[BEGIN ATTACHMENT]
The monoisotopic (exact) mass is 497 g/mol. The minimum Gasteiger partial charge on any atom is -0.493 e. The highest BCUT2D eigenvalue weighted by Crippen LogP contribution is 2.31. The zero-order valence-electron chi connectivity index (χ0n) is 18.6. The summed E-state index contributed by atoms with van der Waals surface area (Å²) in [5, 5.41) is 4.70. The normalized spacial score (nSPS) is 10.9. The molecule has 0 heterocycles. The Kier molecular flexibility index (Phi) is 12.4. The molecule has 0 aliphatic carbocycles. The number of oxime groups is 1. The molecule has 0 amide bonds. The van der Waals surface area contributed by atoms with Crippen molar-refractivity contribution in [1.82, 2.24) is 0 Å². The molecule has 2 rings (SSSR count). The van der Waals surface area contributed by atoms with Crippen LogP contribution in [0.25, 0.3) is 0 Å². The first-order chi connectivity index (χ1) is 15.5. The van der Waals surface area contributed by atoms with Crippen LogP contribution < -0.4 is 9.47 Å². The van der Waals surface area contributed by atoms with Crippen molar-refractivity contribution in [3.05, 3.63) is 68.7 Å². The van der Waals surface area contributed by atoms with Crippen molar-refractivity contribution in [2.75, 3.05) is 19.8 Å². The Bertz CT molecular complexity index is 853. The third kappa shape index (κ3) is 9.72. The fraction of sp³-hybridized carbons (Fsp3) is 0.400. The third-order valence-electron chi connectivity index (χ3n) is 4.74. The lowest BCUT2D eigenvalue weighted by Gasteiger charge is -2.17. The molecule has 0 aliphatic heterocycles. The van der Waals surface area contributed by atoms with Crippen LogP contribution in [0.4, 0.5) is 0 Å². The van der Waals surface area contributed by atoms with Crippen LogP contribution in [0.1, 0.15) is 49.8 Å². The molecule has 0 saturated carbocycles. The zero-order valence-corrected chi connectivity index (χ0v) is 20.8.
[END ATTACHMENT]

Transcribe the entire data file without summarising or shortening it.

The monoisotopic (exact) mass is 497 g/mol. The minimum Gasteiger partial charge on any atom is -0.493 e. The highest BCUT2D eigenvalue weighted by Crippen LogP contribution is 2.31. The zero-order valence-electron chi connectivity index (χ0n) is 18.6. The summed E-state index contributed by atoms with van der Waals surface area (Å²) in [5, 5.41) is 4.70. The normalized spacial score (nSPS) is 10.9. The molecule has 0 heterocycles. The Kier molecular flexibility index (Phi) is 12.4. The molecule has 0 aliphatic carbocycles. The number of oxime groups is 1. The molecule has 0 amide bonds. The van der Waals surface area contributed by atoms with Crippen molar-refractivity contribution in [1.82, 2.24) is 0 Å². The molecule has 2 rings (SSSR count). The van der Waals surface area contributed by atoms with Crippen LogP contribution in [0.25, 0.3) is 0 Å². The first-order chi connectivity index (χ1) is 15.5. The van der Waals surface area contributed by atoms with Crippen LogP contribution < -0.4 is 9.47 Å². The van der Waals surface area contributed by atoms with Crippen molar-refractivity contribution in [3.05, 3.63) is 68.7 Å². The van der Waals surface area contributed by atoms with Crippen molar-refractivity contribution in [2.75, 3.05) is 19.8 Å². The Bertz CT molecular complexity index is 853. The third kappa shape index (κ3) is 9.72. The fraction of sp³-hybridized carbons (Fsp3) is 0.400. The third-order valence-electron chi connectivity index (χ3n) is 4.74. The lowest BCUT2D eigenvalue weighted by Gasteiger charge is -2.17. The molecule has 0 aliphatic heterocycles. The van der Waals surface area contributed by atoms with Crippen LogP contribution in [0.4, 0.5) is 0 Å². The van der Waals surface area contributed by atoms with Crippen LogP contribution in [0.1, 0.15) is 49.8 Å². The molecule has 0 saturated carbocycles. The zero-order valence-corrected chi connectivity index (χ0v) is 20.8.